But I didn’t just survive this past weekend – I thrived! Here’s why I encourage you to try it too:
1) It gives you an opportunity to reconnect with YOU and determine YOUR own standards.
When you’re not looking outside yourself, you’re better able to see and be present with your own gifts, strengths, blessings, passions, purpose, and all the things for which you have to be grateful in your life.
3) It frees up time to focus on the above!
Time: the most precious of all resources because once it’s gone, we can never get it back.
When you free up time you would have otherwise spent on social media (scary how much time that actually is when you add it all up), you can use this time to focus on the things mentioned above without distraction, PLUS indulge in a whole lot more self-care, which magnifies the benefits! Who knows, you might even create something really wonderful in the process (I personally used this time to work on my upcoming eBook – a project requiring a ton of focus to get in touch my own self-expression to relay my unique message)!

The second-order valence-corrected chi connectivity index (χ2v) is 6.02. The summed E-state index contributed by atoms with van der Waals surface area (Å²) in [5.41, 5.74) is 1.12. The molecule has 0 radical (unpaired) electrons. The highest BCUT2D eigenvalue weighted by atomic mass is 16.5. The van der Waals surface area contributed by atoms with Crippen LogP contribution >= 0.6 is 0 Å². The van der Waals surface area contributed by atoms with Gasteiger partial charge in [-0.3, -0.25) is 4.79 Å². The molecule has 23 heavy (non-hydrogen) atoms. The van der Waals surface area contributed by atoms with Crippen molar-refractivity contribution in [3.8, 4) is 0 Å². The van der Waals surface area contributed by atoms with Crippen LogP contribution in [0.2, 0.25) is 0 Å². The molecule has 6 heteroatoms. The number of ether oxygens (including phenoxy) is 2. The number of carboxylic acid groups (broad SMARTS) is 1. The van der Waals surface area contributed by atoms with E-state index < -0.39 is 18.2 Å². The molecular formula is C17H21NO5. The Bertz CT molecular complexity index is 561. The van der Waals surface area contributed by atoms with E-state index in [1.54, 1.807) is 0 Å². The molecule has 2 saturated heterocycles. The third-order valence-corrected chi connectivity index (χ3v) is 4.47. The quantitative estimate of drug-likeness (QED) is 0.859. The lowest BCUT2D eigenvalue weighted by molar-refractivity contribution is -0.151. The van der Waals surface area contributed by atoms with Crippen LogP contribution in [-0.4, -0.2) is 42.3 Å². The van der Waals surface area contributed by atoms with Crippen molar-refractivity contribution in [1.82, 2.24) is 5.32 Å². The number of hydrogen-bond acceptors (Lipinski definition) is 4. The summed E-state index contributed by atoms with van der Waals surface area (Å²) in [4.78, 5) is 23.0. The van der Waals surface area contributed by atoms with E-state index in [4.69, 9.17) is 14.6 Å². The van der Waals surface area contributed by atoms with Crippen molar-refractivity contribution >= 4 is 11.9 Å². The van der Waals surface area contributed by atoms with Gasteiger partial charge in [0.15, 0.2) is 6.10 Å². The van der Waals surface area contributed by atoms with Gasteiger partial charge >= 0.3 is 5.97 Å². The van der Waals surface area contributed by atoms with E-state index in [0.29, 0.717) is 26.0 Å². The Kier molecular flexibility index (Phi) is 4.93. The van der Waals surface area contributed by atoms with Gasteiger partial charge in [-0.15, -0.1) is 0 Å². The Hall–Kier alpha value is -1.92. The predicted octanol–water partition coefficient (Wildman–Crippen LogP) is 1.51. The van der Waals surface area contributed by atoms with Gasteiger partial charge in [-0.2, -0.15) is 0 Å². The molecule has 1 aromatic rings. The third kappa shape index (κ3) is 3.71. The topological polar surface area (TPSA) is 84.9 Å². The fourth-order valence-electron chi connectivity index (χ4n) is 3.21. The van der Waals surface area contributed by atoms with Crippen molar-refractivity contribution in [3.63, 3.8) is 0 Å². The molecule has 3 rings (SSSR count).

Both of these things are critical to building self-confidence and self-esteem – which form the foundation of true body love. And once you have this foundation, you can simply enjoy social media for the wonderful benefits it does have to offer: connection and community.